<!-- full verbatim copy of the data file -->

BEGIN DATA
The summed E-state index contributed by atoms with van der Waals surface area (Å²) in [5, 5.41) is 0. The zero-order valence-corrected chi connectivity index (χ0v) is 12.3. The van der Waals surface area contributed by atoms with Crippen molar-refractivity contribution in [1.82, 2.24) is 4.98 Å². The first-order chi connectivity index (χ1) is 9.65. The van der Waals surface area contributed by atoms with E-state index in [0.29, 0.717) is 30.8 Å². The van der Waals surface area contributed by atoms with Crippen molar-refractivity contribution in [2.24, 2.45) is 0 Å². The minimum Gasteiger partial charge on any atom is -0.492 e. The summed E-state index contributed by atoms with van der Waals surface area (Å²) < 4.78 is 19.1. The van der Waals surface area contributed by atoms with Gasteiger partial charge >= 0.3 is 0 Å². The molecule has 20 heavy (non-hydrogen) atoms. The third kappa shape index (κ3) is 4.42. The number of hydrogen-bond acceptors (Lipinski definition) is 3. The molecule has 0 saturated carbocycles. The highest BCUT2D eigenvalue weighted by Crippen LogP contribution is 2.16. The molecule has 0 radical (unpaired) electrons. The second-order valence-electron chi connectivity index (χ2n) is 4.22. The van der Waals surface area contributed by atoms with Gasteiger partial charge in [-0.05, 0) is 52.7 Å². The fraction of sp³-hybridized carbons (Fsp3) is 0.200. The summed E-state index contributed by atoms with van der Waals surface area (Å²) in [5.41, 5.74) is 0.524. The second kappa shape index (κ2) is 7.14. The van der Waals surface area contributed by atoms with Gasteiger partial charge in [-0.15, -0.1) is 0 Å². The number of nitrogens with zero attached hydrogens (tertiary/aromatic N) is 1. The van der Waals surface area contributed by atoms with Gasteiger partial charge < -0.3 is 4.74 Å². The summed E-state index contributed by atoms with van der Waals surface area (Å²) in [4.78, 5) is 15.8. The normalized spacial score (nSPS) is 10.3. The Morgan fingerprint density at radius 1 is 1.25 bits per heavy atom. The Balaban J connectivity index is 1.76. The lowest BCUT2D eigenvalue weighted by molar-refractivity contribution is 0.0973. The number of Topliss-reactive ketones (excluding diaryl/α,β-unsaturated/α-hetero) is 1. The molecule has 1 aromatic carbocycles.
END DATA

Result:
The summed E-state index contributed by atoms with van der Waals surface area (Å²) in [5, 5.41) is 0. The zero-order valence-corrected chi connectivity index (χ0v) is 12.3. The van der Waals surface area contributed by atoms with Crippen molar-refractivity contribution in [1.82, 2.24) is 4.98 Å². The first-order chi connectivity index (χ1) is 9.65. The van der Waals surface area contributed by atoms with E-state index in [0.29, 0.717) is 30.8 Å². The van der Waals surface area contributed by atoms with Crippen molar-refractivity contribution in [2.24, 2.45) is 0 Å². The minimum Gasteiger partial charge on any atom is -0.492 e. The summed E-state index contributed by atoms with van der Waals surface area (Å²) < 4.78 is 19.1. The van der Waals surface area contributed by atoms with Gasteiger partial charge >= 0.3 is 0 Å². The molecule has 20 heavy (non-hydrogen) atoms. The third kappa shape index (κ3) is 4.42. The number of hydrogen-bond acceptors (Lipinski definition) is 3. The molecule has 0 saturated carbocycles. The highest BCUT2D eigenvalue weighted by Crippen LogP contribution is 2.16. The molecule has 0 radical (unpaired) electrons. The second-order valence-electron chi connectivity index (χ2n) is 4.22. The van der Waals surface area contributed by atoms with Gasteiger partial charge in [-0.05, 0) is 52.7 Å². The fraction of sp³-hybridized carbons (Fsp3) is 0.200. The summed E-state index contributed by atoms with van der Waals surface area (Å²) in [5.41, 5.74) is 0.524. The second kappa shape index (κ2) is 7.14. The van der Waals surface area contributed by atoms with Gasteiger partial charge in [-0.15, -0.1) is 0 Å². The number of nitrogens with zero attached hydrogens (tertiary/aromatic N) is 1. The van der Waals surface area contributed by atoms with Gasteiger partial charge < -0.3 is 4.74 Å². The summed E-state index contributed by atoms with van der Waals surface area (Å²) in [4.78, 5) is 15.8. The normalized spacial score (nSPS) is 10.3. The Morgan fingerprint density at radius 1 is 1.25 bits per heavy atom. The Balaban J connectivity index is 1.76. The lowest BCUT2D eigenvalue weighted by molar-refractivity contribution is 0.0973. The number of Topliss-reactive ketones (excluding diaryl/α,β-unsaturated/α-hetero) is 1. The molecule has 1 aromatic carbocycles.